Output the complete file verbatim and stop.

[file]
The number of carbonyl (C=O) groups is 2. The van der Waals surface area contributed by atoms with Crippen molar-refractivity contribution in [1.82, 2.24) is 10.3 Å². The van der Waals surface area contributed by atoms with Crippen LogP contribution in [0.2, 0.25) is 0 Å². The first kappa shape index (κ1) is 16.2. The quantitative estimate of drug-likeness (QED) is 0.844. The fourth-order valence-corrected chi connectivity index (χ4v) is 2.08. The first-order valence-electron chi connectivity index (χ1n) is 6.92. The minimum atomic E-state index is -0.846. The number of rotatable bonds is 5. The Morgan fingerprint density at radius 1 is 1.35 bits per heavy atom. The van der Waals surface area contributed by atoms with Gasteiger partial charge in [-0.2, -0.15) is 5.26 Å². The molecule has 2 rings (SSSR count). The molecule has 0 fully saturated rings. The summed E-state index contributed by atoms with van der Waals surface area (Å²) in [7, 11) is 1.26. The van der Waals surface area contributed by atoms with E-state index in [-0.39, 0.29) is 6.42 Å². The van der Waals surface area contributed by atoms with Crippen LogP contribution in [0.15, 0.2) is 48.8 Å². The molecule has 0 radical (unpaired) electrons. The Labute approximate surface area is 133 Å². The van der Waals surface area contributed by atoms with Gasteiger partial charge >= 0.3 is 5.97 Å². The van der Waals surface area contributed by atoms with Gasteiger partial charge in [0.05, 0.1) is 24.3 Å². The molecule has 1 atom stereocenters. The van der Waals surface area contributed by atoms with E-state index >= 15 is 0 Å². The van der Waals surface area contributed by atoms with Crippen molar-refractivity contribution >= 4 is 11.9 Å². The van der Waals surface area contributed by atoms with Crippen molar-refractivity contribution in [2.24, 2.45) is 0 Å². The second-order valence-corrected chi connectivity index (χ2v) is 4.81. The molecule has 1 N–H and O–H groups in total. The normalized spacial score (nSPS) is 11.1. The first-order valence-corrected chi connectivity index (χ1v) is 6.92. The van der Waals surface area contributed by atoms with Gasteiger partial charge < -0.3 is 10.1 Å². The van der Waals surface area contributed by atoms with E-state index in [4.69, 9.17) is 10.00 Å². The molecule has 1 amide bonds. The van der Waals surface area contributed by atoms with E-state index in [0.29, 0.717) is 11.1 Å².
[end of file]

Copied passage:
The number of carbonyl (C=O) groups is 2. The van der Waals surface area contributed by atoms with Crippen molar-refractivity contribution in [1.82, 2.24) is 10.3 Å². The van der Waals surface area contributed by atoms with Crippen LogP contribution in [0.2, 0.25) is 0 Å². The first kappa shape index (κ1) is 16.2. The quantitative estimate of drug-likeness (QED) is 0.844. The fourth-order valence-corrected chi connectivity index (χ4v) is 2.08. The first-order valence-electron chi connectivity index (χ1n) is 6.92. The minimum atomic E-state index is -0.846. The number of rotatable bonds is 5. The Morgan fingerprint density at radius 1 is 1.35 bits per heavy atom. The van der Waals surface area contributed by atoms with Gasteiger partial charge in [-0.2, -0.15) is 5.26 Å². The molecule has 2 rings (SSSR count). The molecule has 0 fully saturated rings. The summed E-state index contributed by atoms with van der Waals surface area (Å²) in [7, 11) is 1.26. The van der Waals surface area contributed by atoms with E-state index in [-0.39, 0.29) is 6.42 Å². The van der Waals surface area contributed by atoms with Crippen LogP contribution in [0.15, 0.2) is 48.8 Å². The molecule has 0 radical (unpaired) electrons. The Labute approximate surface area is 133 Å². The van der Waals surface area contributed by atoms with Gasteiger partial charge >= 0.3 is 5.97 Å². The van der Waals surface area contributed by atoms with Gasteiger partial charge in [0.05, 0.1) is 24.3 Å². The molecule has 1 atom stereocenters. The van der Waals surface area contributed by atoms with E-state index >= 15 is 0 Å². The van der Waals surface area contributed by atoms with Crippen molar-refractivity contribution >= 4 is 11.9 Å². The van der Waals surface area contributed by atoms with Crippen molar-refractivity contribution in [2.24, 2.45) is 0 Å². The second-order valence-corrected chi connectivity index (χ2v) is 4.81. The molecule has 1 N–H and O–H groups in total. The normalized spacial score (nSPS) is 11.1. The first-order valence-corrected chi connectivity index (χ1v) is 6.92. The van der Waals surface area contributed by atoms with Gasteiger partial charge < -0.3 is 10.1 Å². The van der Waals surface area contributed by atoms with E-state index in [4.69, 9.17) is 10.00 Å². The molecule has 1 amide bonds. The van der Waals surface area contributed by atoms with E-state index in [0.29, 0.717) is 11.1 Å².